Set the total simulation time to 1000 msec. Set the stimulus, t_on=50, t_off=250, ip=1. Now turn on the L-type calcium current, pl=40 and set gk=1, gnaleak=.0024, gk=1. Run the simulation. Now add a small AHP current gAHP=.02. Compare the two. There is a large after-hyperpolarization that lasts for a second or so! Spike adaptation has also occurred. The first interspike interval is much smaller than the next several.

Rebound burst with T-current
Set ip=0, t_on=50, t_off=150, pT=40, pL=70, gK=1, gA=1, gNa=12 Integrate the equations and then reintegrate them using the Initial conds Last option to get rid of any transients. Now set ip=-.25 and thus hyperpolarize the membrane. You will get a rebound burst. Plot ht the inactivation of the T-current. Notice that hyperpolarization increases the value of this gate. Plot mt the activation gate on the same plot. Notice that the inactivation is slow so that when the hyperpolarization is removed, the channel is now open sufficiently to allow calcium to enter the cell and BAM! we get a burst. This is important for the workings of the thalamus which is surrounded by a thin layer of cells that are strictly inhibitory called the reticularis (RE). The thalamo-cortical (TC) units that project from the thalamus to the cortex have a large T-current. When they are inhibited by the RE cells, they produce a rebound burst. These bursts are believed to be responsible for sleep spindles.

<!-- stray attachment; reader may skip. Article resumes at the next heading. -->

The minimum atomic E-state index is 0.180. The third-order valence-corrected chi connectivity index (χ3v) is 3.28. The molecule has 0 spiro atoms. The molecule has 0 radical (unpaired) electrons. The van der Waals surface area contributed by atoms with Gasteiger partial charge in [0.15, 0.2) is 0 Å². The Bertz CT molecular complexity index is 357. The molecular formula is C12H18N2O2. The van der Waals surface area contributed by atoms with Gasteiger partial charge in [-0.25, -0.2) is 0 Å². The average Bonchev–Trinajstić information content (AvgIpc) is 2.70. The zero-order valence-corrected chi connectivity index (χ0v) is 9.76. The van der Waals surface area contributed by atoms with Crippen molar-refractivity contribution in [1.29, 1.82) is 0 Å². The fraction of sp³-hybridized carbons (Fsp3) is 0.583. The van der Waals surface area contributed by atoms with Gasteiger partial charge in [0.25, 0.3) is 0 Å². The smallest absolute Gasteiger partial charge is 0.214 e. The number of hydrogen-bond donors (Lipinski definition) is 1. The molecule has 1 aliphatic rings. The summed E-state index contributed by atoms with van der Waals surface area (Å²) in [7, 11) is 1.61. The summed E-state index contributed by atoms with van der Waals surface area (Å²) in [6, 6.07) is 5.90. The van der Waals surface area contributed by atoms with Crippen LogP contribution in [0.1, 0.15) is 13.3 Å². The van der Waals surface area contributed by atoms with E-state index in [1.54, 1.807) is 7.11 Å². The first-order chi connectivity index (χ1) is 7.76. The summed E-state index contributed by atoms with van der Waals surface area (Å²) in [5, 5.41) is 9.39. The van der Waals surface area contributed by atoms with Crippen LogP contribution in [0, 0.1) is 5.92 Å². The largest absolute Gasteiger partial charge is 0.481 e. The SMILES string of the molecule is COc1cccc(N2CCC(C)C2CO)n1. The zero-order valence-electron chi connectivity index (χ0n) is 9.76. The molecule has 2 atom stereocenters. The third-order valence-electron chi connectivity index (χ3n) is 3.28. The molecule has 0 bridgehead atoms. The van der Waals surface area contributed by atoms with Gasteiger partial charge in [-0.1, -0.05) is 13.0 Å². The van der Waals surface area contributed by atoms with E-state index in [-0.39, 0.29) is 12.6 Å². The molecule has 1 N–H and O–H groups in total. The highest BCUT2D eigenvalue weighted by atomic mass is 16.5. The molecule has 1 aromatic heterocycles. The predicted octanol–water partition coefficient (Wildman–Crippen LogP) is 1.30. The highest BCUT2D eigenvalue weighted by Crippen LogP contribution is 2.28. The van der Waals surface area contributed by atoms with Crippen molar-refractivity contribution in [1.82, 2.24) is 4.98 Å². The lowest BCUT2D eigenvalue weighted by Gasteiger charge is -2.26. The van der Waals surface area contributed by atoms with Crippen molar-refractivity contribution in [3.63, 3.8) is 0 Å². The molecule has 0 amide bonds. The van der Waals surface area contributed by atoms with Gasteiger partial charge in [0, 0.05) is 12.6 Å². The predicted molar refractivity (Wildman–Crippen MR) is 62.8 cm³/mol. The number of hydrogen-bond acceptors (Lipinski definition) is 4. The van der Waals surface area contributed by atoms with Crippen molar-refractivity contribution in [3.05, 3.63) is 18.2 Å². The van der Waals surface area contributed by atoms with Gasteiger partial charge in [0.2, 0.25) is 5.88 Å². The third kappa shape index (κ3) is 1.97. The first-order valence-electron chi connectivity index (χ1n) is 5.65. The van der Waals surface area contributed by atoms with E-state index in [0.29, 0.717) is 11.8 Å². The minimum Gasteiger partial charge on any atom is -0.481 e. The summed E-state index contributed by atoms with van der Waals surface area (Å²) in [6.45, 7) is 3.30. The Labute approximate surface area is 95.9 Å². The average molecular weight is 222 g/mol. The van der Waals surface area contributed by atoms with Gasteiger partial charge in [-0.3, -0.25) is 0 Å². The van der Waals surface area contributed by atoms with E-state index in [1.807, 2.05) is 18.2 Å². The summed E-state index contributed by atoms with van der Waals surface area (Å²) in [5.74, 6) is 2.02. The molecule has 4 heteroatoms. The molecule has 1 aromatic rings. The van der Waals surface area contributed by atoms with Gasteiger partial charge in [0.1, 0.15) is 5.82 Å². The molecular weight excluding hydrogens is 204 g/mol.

Calcium oscillations
Thalamic relay cells can generate intrinsic oscillations via an interaction between the T-current and the sag current, I_h. Set all conductances to zero and then set ip=0 and the total integration time to 1500 msec. Set gnaleak=.00025,gkleak=.007, gK2=.2, pT=60, pL=80, gC=0.2, gA=1, gH=.01. Integrate the equations. Turn of the sag gH=0 and reintegrate them. What happens to the behavior? Turn the sag back on and add sodium spikes by setting gNa=14. Describe the behavior. Why is the period longer? (Hint - it has to do with the sag current.)